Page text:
Sraosa, whose name means "listening" or "harkening", was the messenger god of the Achaemenid Persian empire. He served the supreme god, Ahura Mazda, as part of the latter's personal retinue, the Amesha Spentas. He was well-known as an embodiment of obedience in this capacity. This meant that Sraosa's arch-enemy was one of the seven Daevas (there was one Daeva, sort of a second-in-command evil spirit, for each of the seven Amesha Spentas, who were the second-in-command good spirits), namely Aesma Daeva. The rooster and his crowing were sacred to Sraosa, as was the 17th day of any given month. Probably related to his fondness for roosters was one of his other duties, dispelling the darkness and wiping away the stars at dawn. He also rode around in a chariot pulled by four reddish horses, and was kind of the cleancut, athletic go-getter type.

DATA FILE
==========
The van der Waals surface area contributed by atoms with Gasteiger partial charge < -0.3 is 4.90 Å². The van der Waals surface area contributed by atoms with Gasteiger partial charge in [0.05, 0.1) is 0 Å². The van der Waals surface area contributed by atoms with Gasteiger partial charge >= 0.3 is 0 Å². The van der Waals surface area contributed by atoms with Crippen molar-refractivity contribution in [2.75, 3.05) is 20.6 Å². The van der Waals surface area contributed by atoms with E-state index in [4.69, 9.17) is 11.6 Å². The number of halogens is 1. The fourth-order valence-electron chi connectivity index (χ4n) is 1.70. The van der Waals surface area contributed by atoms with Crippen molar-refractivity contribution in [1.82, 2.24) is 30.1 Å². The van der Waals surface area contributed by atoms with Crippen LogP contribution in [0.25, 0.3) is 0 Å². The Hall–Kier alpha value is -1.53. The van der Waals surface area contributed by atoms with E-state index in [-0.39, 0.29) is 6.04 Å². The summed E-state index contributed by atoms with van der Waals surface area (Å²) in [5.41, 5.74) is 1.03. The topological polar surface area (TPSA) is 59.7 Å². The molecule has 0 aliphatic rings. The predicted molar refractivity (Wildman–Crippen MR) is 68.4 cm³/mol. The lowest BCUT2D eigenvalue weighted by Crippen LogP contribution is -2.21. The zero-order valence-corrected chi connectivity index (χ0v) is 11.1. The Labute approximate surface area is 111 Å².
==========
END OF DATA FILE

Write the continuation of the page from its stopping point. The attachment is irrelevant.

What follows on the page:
One of Sraosa's other duties was to conduct the souls of the dead to the afterlife, in which capacity he was aided by another sky god called Bahram. In this duty as well as his status as a messenger, Sraosa may well have served as a model or influence for the later and better-known Greco-Roman god, Hermes/Mercury. It should, however, be noted that the latter was famous as a trickster and thief, qualities that run directly counter to any spirit of obedience. Sraosa is also occasionally identified with the hero figure Skanda from Hindu mythology.


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